Sixty-First Attorney General 1952-1953
James Patrick McGranery was born in Philadelphia, Pennsylvania, on July 8, 1895. He served in World War I as an observation pilot with the Air Force. He graduated from Temple University Law School in 1928, and was admitted to the bar that same year. McGranery was appointed chairman of the Registration Commission by Governor Earle for the city of Philadelphia in 1935. He was a Member of the House of Representatives serving in the 75th through 78th Congresses. In November 1943, he was appointed assistant to the Attorney General and was responsible for supervising the Federal Bureau of Investigation, Immigration and Naturalization Service, Bureau of Prisons, and various divisions. Then he served as United States Federal Court judge for the Eastern District of Pennsylvania. In 1946 he was awarded the Medal of Merit by President Truman. On May 27, 1952, President Truman appointed McGranery Attorney General of the United States. He served in that capacity until January 20, 1953. He died on December 23, 1962.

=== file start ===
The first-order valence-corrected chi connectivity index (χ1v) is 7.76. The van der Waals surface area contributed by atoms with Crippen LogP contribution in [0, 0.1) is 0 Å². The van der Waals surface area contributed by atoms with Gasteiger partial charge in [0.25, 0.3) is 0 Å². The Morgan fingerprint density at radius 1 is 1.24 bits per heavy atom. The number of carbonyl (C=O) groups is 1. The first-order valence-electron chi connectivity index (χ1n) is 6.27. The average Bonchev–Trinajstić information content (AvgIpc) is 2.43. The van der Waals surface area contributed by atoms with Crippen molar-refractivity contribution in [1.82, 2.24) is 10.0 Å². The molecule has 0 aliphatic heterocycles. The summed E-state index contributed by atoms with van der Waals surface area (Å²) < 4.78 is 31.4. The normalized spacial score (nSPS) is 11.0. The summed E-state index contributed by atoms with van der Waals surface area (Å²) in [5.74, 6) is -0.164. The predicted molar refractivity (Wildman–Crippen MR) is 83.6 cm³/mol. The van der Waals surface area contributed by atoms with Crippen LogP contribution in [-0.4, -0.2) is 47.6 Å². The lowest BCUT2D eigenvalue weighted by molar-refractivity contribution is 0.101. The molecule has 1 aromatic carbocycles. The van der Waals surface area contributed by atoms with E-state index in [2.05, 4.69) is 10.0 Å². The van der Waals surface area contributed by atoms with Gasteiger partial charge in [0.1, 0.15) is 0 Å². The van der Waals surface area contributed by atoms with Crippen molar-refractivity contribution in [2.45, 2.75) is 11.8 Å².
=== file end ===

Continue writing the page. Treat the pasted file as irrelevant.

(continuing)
Charles Fox was the son of a well-known Austrian painter, who taught him to paint as a child. Portraits at one time credited to him include J. Edgar Hoover, Senator Strom Thurmond, and Treasury Secretary Henry Fowler. McGranery’s portrait was completed in 1957. NOTE-There is some controversy regarding whether or not Fox actually painted any of the portraits with which he has been credited. In 1978, after a question arose from the Internal Revenue Service on how to tax income from the paintings, Leo Fox (having presented himself as Charles J. or C.J. Fox) told a tax court judge that his credited paintings were actually done by New York artist and Russian immigrant Irving Resnikoff (1897-1988). Fox and Resnikoff both asserted that Fox neither had the ability nor training to have done the paintings himself. Resnikoff had been given photographs to work from in painting all of the portraits attributed to C.J. Fox.